Thursday, September 1, 2011

My Local GW Hobby Centre - A Romance

This has been a post I’ve struggled to write for awhile – and I’m not sure if there is actually any point to it. Essentially it concerns the place of my local Games Workshop Hobby Centre in my hobby. I’m pretty sure that my position is reflected around the world – partly in response GW’s draconian pricing structure. I first got into the GW hobby in 2000, when I bought some transfers from the Wellington store in Mid-City. I liked the look of the Mordheim game so bought the intro set and a few of the add-ons. As a member of the local wargaming club I had exposure to the GW games.
You Could Fit a Baneblade in the Gap
At that time, GW were big supporters of the local hobby. They ran the New Zealand Grand Tournament as well as supporting other local events with prizes etc. They backed a local club – the Dragon’s Lair. The environment in which they sold GW’s product was also very good – NZ prices were between 0-5% the prices in the UK. Personally I purchased my entire product from the shop – and over the next few years that was extensive – as I built up 6-7 40k armies. The local GW’s input into my hobby grew as I started playing tournaments, first in 40k and then from 2007 on, in Fantasy. They initially set the groundwork for tournaments with their Rogue Trader system and provided enormous prize support. I spent a lot at the local shop and more at GWUK’s bits service as I customised my armies. I’m pretty sure I was a pretty lucrative customer. Then things started to change. Two things happened. Games Workshop stopped organising their local events – the Grand Tournament and Conflict – and the New Zealand dollar started to appreciate against the pound.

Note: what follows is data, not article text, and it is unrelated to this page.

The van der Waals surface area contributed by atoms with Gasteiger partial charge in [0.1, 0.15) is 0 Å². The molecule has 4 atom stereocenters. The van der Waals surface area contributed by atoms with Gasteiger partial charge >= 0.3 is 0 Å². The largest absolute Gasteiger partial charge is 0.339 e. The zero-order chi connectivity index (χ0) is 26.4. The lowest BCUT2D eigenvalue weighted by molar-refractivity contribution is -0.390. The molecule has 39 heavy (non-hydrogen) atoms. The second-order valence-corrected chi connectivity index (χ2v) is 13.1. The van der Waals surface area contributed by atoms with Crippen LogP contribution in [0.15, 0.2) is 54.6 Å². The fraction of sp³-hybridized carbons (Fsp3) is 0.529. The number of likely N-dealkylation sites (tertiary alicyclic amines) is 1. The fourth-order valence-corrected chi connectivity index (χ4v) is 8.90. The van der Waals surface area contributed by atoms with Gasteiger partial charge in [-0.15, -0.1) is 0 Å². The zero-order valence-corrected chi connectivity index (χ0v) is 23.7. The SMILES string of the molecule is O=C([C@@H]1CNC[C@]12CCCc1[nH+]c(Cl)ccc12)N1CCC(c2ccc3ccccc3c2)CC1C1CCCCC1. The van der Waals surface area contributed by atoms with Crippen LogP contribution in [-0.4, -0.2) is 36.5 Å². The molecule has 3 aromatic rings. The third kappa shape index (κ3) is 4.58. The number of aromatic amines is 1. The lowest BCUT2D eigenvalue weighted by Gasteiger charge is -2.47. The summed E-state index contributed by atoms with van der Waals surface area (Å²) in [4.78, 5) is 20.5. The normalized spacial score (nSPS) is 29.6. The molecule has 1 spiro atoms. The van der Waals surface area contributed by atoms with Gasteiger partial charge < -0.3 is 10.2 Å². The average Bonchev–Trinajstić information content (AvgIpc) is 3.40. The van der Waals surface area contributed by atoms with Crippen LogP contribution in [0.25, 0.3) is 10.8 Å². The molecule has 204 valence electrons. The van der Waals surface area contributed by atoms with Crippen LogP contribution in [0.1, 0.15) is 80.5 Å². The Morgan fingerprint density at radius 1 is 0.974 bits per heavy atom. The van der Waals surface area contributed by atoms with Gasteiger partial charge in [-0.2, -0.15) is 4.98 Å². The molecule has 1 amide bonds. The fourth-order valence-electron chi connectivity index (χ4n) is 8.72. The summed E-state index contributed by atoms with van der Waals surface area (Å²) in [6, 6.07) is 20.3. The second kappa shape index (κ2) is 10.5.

The reduction in prize support for local events and GW stepping out of organising events removed one point of interaction with the local staff. Prior to that, the Grand Tournament especially had been the annual highlight in the hobby calendar. While they weren’t always the best organised they were the most prestigious tournaments and they provided the opportunity to travel with mates for a weekend of gaming. GW decided that, depending who you listen to, that they weren’t core business or didn’t provide return on the time/cost invested. Over the course of 2-3 years, the price of the product at the NZ store versus either GWUK’s webstore or Maelstrom/Wayland was awful. I could buy from the UK suppliers pretty much at 40-50% discount to local prices. Personally, I would have preferred to support the local store – because as I said they were a part of my hobby – but I couldn’t get over the price differential. As a trader I know that over the long term you” always leave something for the next guy” (i.e. don’t try and screw the last cent out of a transaction, but I was never going to leave a 40% discount opportunity on the table. This backdrop made it hard for the local Hobby Centre guys. First, they lost core business as people shopped overseas and second, the Company line was that “veterans” were no longer core business and didn’t provide sufficient return for investment. The relationship between the Warlords (then NZ’s largest club) and the Wellington Hobby Centre deteriorated as a result of this change in focus and the GW pricing strategy. The comment was supposedly made by the Hobby Manager made that “I’d never send somebody to the Warlords as I effectively lose a customer”, alluding to subsequent exposure to internet retailers. Now unlike a lot of people, I have some sympathy with the local manager. He has targets to meet and I understand his motivation. However I also think it was a consequence of GWHQ’s pricing strategy. I also understood GW pulling support for local events – hard to make a case for local budgets for events when the customers’ dollars don’t go through the local Hobby Centre. Fast forward to today. So where are we? Well, I very rarely go into my local Hobby Centre anymore. When a new Army Book comes out I might buy it there or alternatively at the independent game store. Neither shop offers me much because as a veteran (GW) and not a roleplayer (LGS) I’m not their target market. As I posted recently, my purchase of GW product has gone through the floor since they instituted their embargo on UK sales to NZ. However, I’ve found a way around it if necessary – although I haven’t been motivated up until now – or I buy from my friends at Irresistible Force in Brisbane. The saving there (around 10-15%) is barely worth the effort but I support Gav Clarke with purchases because he caters for me as a customer. Irresistible Force are big supporters of the Australian tournament scene, run the Oz Masters and love the wargaming hobby. I can usually wait the extra delivery time to support them. Effectively, I don’t know whether I outgrew my local Hobby Centre or whether we abandoned each other. Perhaps like any relationship we just wanted different things in the end and we went our separate ways. I couldn’t offer them what they needed and they didn’t provide me with what I wanted. I guess in the end we just grew apart.